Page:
Larry Ferlazzo’s Websites of the Day…

…For Teaching ELL, ESL, & EFL

May 28, 2017
by Larry Ferlazzo
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May’s Updated “Best” Lists

I am constantly adding new resources to my over 1,700 categorized “Best Lists.

I also regularly “cull” through the lists to weed-out dead links, but haven’t been very systematic about doing that task.

So, I’ve started to go through them and highlight the ones that I’ve gotten around to completely cleaning-up and revising. I’ve completed this process with nearly 300 lists over the past twelve months.

Here are a list of them from this month (you can see previous compilations here):

The Best Tools To Make Simple Graphs Online

The Best Sites To Learn About The Internet

The Best Websites For Learning About Memorial Day

The Best Resources For Learning About The “Freedom Riders”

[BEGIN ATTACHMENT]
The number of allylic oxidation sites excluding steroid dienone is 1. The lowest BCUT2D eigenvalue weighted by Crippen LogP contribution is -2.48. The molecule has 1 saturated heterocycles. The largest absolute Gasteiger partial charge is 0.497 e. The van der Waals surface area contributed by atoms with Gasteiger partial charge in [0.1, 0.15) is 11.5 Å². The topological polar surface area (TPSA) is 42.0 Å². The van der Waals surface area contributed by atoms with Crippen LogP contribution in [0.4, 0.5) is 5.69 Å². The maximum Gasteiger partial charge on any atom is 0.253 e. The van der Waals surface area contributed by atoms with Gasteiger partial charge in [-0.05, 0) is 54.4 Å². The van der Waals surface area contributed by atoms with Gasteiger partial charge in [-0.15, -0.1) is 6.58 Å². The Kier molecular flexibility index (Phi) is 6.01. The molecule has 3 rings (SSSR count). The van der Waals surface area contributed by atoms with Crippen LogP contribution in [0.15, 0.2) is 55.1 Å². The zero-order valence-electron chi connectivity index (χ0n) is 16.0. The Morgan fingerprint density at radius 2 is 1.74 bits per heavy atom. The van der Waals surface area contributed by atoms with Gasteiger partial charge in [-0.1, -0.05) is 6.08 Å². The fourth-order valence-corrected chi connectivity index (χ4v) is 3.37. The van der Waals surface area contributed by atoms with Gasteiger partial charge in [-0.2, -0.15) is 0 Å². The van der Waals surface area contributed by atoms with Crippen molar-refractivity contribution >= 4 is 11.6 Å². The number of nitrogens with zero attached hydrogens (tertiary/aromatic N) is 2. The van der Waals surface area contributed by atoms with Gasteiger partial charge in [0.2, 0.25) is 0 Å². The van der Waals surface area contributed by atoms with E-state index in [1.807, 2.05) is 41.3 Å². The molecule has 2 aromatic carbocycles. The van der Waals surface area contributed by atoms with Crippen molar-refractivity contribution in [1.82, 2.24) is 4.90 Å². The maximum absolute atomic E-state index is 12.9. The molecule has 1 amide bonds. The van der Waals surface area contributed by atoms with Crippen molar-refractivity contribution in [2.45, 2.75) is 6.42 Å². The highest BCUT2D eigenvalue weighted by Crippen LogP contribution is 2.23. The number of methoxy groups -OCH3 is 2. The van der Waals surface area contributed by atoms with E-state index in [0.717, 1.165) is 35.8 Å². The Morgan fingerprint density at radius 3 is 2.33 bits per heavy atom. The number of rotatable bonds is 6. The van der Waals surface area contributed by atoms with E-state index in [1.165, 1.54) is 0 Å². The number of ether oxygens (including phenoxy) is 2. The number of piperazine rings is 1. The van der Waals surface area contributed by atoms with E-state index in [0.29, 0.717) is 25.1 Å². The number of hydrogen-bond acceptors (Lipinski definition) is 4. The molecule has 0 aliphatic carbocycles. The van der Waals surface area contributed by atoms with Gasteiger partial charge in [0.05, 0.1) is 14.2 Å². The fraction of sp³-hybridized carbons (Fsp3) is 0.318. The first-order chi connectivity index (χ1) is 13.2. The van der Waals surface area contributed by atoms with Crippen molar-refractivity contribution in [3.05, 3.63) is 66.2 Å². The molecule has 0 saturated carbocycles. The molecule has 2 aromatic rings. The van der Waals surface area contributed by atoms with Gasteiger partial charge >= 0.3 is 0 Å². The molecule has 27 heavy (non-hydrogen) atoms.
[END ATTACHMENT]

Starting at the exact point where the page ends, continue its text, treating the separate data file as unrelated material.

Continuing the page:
The Best Interactives Showing How Long Our Non-Renewables Will Last

The Best Sites For Learning About The Korean War

The Best Sites For Learning About Penguins

May 28, 2017
by Larry Ferlazzo
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May’s Top Posts From This Blog

 

I regularly highlight my picks for the most useful posts for each month — not including “The Best…” lists. I also use some of them in a more extensive monthly newsletter I send-out. You can see older Best Posts of the Month at Websites Of The Month (more recent lists can be found here).

You can also see my all-time favorites here. I’ve also been doing “A Look Back” series in anticipation of this blog’s tenth anniversary in February.

Here are some of the posts I personally think are the best, and most helpful, ones I’ve written during this past month (not in any order of preference). There are a lot of them this month:

Here’s What I’m Doing As A Final With Beginning ELLs

“The Best Teaching Advice is…”

How My ELL Students Used Padlet To Create A “Picture Data Set”

My Last BAM! Radio Show For This School Year Is On Flipped Learning

Two New & Very Useful Writing Frames For Teachers & Students

Two Important Reports On Education Released Today

Read, Listen, Watch New Orleans Mayor’s Speech On The Removal Of Confederate Monuments